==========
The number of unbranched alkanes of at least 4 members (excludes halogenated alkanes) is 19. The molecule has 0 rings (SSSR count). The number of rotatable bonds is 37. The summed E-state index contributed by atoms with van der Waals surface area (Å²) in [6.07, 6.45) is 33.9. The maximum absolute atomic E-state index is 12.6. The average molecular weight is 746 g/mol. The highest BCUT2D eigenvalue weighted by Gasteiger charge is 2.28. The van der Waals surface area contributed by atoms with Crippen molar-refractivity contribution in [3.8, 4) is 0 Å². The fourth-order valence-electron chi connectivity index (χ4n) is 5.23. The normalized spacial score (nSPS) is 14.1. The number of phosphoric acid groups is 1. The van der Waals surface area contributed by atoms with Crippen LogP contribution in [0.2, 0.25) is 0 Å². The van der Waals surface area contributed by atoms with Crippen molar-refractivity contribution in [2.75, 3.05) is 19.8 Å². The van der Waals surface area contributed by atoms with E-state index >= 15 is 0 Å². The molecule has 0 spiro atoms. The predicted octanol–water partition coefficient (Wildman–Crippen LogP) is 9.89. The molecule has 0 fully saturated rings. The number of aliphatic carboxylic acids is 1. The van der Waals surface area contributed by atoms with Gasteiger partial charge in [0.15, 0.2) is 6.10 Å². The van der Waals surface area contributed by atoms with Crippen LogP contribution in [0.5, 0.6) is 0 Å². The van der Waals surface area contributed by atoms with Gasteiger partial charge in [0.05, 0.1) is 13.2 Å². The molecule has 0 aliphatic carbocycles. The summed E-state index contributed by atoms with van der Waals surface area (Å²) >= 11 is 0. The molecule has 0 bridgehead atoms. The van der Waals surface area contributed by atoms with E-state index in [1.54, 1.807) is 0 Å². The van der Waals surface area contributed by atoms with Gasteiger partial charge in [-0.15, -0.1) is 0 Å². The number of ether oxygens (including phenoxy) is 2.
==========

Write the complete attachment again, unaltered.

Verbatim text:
The number of unbranched alkanes of at least 4 members (excludes halogenated alkanes) is 19. The molecule has 0 rings (SSSR count). The number of rotatable bonds is 37. The summed E-state index contributed by atoms with van der Waals surface area (Å²) in [6.07, 6.45) is 33.9. The maximum absolute atomic E-state index is 12.6. The average molecular weight is 746 g/mol. The highest BCUT2D eigenvalue weighted by Gasteiger charge is 2.28. The van der Waals surface area contributed by atoms with Crippen molar-refractivity contribution in [3.8, 4) is 0 Å². The fourth-order valence-electron chi connectivity index (χ4n) is 5.23. The normalized spacial score (nSPS) is 14.1. The number of phosphoric acid groups is 1. The van der Waals surface area contributed by atoms with Crippen LogP contribution in [0.2, 0.25) is 0 Å². The van der Waals surface area contributed by atoms with Crippen molar-refractivity contribution in [2.75, 3.05) is 19.8 Å². The van der Waals surface area contributed by atoms with E-state index >= 15 is 0 Å². The molecule has 0 spiro atoms. The predicted octanol–water partition coefficient (Wildman–Crippen LogP) is 9.89. The molecule has 0 fully saturated rings. The number of aliphatic carboxylic acids is 1. The van der Waals surface area contributed by atoms with Gasteiger partial charge in [0.15, 0.2) is 6.10 Å². The van der Waals surface area contributed by atoms with Crippen LogP contribution in [0.5, 0.6) is 0 Å². The van der Waals surface area contributed by atoms with Gasteiger partial charge in [0.05, 0.1) is 13.2 Å². The molecule has 0 aliphatic carbocycles. The summed E-state index contributed by atoms with van der Waals surface area (Å²) >= 11 is 0. The molecule has 0 bridgehead atoms. The van der Waals surface area contributed by atoms with E-state index in [1.54, 1.807) is 0 Å². The van der Waals surface area contributed by atoms with Gasteiger partial charge in [-0.15, -0.1) is 0 Å². The number of ether oxygens (including phenoxy) is 2.